A change of IDEs

For more years than I care to remember, Eclipse has been my Java IDE of choice. I’ve been known to branch out to things like MyEclipse as required, but in recent years, just base Eclipse.

As Indigo, Juno, Kepler and company came and went, tweaks were made, user interfaces polished: fair enough. But of late, Eclipse has become more and more sluggish, and downright Domino Designer-ish on occasion (which is clearly intolerable!) The last straw for me was when both Kepler and Luna decided to periodically “forget” that they had integrated JUnit test-runners: a re-start was required to render test-running functional once more.

Time to change.

At a number of clients I noticed other Java developers crowing about IntelliJ IDEA. I’ve had good experiences with other JetBrains products (TeamCity and ReSharper, specifically), so figured I’d give it a go. I’m glad I did! Of course, one cannot simply forget years of Eclipse-focussed muscle memory, but I have found IntelliJ to be fast, responsive, logical, and chock-full of good features. Compared with Eclipse, IDEA makes good use of space, and an ability to quickly tuck away individual panes / windows / views / call-them-what-you-will is useful too. The JUnit shizzle is integrated well, and tests run very quickly. IDEA has extensive refactoring support too… in short, it’s all there, and I’m converted.

If I have piqued your interest, be sure to check out what’s coming in version 14, the next major release. There are some splendid things coming, like an integrated decompiler, scratch files and in-line operator expressions evaluation.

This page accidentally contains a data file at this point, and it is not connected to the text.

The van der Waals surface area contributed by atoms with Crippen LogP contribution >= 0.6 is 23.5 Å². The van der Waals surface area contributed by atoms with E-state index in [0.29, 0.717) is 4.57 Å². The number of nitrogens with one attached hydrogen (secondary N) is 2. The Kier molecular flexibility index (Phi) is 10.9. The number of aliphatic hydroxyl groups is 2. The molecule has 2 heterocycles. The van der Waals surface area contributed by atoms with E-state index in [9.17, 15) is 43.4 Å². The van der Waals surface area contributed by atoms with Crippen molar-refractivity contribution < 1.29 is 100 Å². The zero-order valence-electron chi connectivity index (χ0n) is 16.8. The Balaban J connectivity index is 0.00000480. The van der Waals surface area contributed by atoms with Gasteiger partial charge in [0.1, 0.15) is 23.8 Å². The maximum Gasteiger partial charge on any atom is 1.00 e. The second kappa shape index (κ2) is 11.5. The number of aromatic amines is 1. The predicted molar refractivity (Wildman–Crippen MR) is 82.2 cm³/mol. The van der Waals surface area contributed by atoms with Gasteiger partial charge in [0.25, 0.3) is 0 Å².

What’s new in IntelliJ IDEA 14.


  1. Beware the Ides of November!Andrew Magerman#
  2. You have piqued my interest. I don't have any real problems with Eclipse really. I'm developing quite large OSGI plugins and it's been behaving itself very well. Still no harm in looking over the fence :-)Jason Hook#
  3. "IntelliJ IDEA 14 comes with a built-in decompiler for Java classes. "

    That's nice :-)Jason Hook#
  4. Bravo Mr. Magerman! :-) Ben Poole#
  5. There are ways to cope with the many glitches of Eclipse. I've bought personal Intelij Licence after Eclipse.con 2013, where I've learnt that IBM has cut funding for Eclipse many moons ago. Unfortunately, my customers tend to have some sort of a crazy One IDE policy. With all this jenkins, maven, svn/git included in the dev process there is no rationale argument for this policy. But as I am so used to the glitches of Eclipse, I am still not faster with Intelij. axel#

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